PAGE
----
Category: Literary Fiction Reviews

An interview with John Fitch and Max Frenzel

The authors of Time Out talk about their book and the backstories behind it, society’s view of “noble leisure” time, the culture (or cult) of “busyness” and how it can be unlearned, macro and micro practices for quality time off, the importance of solitude, and lots more.

A review of The Albatross Around the Neck of Albert Ross by Geoffrey Gatza

Gatza’s collection of short stories highlight important ideas such as connecting with family members, living the fullest life, challenging how to think beyond the obvious, and learning how to handle grief. Each of these lessons are truly important for both children and adults alike. What connects each of these stories, however, is the ability to experience each day with someone that readers care about whether that be a family member, a parent, a friend, or a sibling.

An interview with R.W.R McDonald

The author of The Nancys talks about his lifelong passion for Nancy Drew, his inspirations, working with top-notch editors, his novel writing workshop at Faber, world building, and lots more.

A review of The Wondrous Apothecary by Mary E Martin

In addition to writing a solid storyline for her Trilogy of Remembrance, she also demonstrates a rather thorough background in the visual arts and gracefully weaves that important historical stance into her story in a most mature and sophisticated manner. These are novels that will please a broad audience – those who love romance novels and those who want to explore the universal discussion of what is art at this particular time in history.

A review of Below Deck by Sophie Hardcastle

Oli’s rebirth is rooted in connection, where she feels herself a part of the ocean; a part of the Earth, and connected to the other women with her. It’s an antidote to violence and the kind of toxic masculinity that is destroying our species. Below Deck is a rich, powerful, and wonderful novel full of exquisite writing, important themes, and powerfully realised textures.

A review of The Deceptions by Suzanne Leal

Suzanne Leal, an Australian novelist and lawyer, has contributed a powerful novel to this large body of Holocaust literature. It is based on a true story she learned from her former Czech, Jewish landlords, who were also Holocaust survivors.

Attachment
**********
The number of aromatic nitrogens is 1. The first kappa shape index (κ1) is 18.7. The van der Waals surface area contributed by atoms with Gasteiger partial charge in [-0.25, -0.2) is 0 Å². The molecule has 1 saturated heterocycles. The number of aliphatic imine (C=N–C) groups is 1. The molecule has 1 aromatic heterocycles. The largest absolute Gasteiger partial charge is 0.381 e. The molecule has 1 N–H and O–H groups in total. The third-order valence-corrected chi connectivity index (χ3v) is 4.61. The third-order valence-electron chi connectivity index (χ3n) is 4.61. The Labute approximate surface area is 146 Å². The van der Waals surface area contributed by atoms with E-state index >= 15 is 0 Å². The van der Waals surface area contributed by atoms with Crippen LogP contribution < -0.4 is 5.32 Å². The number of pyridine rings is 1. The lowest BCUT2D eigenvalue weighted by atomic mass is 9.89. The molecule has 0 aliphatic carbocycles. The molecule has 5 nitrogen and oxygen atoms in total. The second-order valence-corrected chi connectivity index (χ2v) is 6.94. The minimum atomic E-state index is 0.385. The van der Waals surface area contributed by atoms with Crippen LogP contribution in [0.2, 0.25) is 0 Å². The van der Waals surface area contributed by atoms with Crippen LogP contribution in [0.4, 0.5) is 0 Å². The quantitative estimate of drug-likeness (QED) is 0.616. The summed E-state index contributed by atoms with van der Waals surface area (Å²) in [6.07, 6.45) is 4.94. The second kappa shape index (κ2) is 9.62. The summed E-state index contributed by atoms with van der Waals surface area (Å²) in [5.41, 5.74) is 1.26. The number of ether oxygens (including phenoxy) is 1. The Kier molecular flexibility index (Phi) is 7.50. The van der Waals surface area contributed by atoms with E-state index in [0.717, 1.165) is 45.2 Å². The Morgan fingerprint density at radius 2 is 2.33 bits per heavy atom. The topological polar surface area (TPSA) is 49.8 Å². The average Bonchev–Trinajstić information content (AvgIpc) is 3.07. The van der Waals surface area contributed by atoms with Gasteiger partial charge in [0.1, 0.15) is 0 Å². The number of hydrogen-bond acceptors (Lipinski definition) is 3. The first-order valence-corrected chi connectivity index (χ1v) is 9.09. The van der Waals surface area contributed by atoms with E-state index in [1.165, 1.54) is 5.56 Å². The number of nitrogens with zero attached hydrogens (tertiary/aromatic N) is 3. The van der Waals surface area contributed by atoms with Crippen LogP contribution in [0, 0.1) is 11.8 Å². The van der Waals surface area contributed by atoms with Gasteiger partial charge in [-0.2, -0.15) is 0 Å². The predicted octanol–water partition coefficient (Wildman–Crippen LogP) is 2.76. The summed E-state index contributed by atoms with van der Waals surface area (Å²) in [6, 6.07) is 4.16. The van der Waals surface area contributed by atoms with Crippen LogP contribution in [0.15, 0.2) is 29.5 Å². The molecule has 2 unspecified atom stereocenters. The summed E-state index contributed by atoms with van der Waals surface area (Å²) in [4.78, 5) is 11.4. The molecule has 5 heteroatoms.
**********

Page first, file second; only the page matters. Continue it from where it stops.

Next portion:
A review of Clockwork Prince by Cassandra Clare

This proceeding novel delves deeper into characters – old and new. Clockwork Prince left me shocked with tears in my eyes, the ending was incredible and whilst reading this book I lost track of everything around me, I was truly engrossed in the story, the characters, the world and time period.

A review of Two Californias by Robert Glick

In the midst of narratives preoccupied with decay and disease, Glick’s language is vibrant, even magical, and often humorous in its treatment of youthful yearning and cynicism. The author flexes a talent for poetic prose especially in “Mermaid Anatomy,” which is narrated by a young man on vacation from Holland who plays hide-and-seek with a girl he meets at his hostel.

A review of What Shines from It by Sara Rauch

The theme of wounds in this collection relates principally to issues and disappointments regarding reproduction. Seven of the eleven stories in the collection have to do with infertility, wanted and unwanted pregnancies, life with small children and the hard decisions parents must make. Readers who have these concerns will find What Shines from It particularly meaningful.

A review of Crossing the Threshold by Katalin Kennedy

To write a novel so replete with historical and geographic information requires both research ability and personal experience. Author Katalin Kennedy, a graduate of Carleton University in Ottawa, is a Canadian of Hungarian background who took many coach tours with her husband over a forty year period, seeing much of Britain and continental Europe.